Kobudo is the study of the old martial way of weapons, particularly those developed as seemingly innocuous farming or fishing implements. Included among the many classical Okinawan kobudo weapons are the rokushaku bo (six-foot staff), jiffa (hairpin), eku (oar), sai (blunt and rounded truncheon), and nunchaku (twin-connected sections of wood). Training in these traditional weapons is included in Gushi-sensei’s Ryukokaku karate and kobudo curriculum, and is included in the curriculum at this dojo. 

 

At Joe Graziano’s Okinawan Karate dojo, the Ryukokaku kobudo curriculum is integrated in an individual student’s study as the empty hand skills of the student progress, and at the instructor’s discretion.

 

 

 

 

 

 

 

 

 

 

 

 

 

 

 

 

 

 

About Kobudo

 

 

 

 

 

 

 

 

 

 

 

 

 

Proper kobudo practice employs the very same principles as those of empty-hand fighting.  The more skilled you become in employing the principles of your karate study, the more skilled you will become in kobudo, as any given weapon is an extension of your “empty hand”. Conversely, the study of kobudo principles, for example staying relaxed and natural, and projecting the weapon to its intended target with maximum explosive speed and power, helps you to similarly deploy your body’s natural weapons.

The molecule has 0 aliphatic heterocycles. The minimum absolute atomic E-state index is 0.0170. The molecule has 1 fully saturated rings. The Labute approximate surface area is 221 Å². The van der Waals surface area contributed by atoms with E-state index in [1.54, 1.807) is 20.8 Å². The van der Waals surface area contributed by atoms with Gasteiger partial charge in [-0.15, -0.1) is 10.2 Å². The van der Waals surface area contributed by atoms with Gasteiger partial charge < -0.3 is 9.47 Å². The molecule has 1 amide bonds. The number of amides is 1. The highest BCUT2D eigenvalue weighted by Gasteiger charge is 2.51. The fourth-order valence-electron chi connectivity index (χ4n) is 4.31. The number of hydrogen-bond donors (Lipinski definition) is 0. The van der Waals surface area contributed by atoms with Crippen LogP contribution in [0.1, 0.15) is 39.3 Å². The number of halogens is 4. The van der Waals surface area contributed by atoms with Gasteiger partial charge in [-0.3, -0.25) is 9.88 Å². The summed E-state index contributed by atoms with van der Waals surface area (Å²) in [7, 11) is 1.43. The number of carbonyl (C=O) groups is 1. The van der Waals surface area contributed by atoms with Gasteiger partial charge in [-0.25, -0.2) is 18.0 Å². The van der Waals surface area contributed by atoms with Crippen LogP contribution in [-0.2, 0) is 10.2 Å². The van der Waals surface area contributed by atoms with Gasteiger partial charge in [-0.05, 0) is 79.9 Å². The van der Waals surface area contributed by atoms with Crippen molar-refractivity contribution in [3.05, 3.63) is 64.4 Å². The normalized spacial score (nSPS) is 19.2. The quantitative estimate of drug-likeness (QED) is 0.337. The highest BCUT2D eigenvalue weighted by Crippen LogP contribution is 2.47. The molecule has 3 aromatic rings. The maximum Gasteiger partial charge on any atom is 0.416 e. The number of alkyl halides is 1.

As is the case in karate training, the kobudo principles are reinforced through repetitive technique training in the kata (forms).  In addition to the classical eight kata of Uechi-ryu Karate, the seven kobudo kata taught in Gushi-sensei’s (Ryukokaku) kobudo curriculum (three bo kata, and one each of jiffa, sai, eku, and nunchaku) complement and reinforce the Uechi training.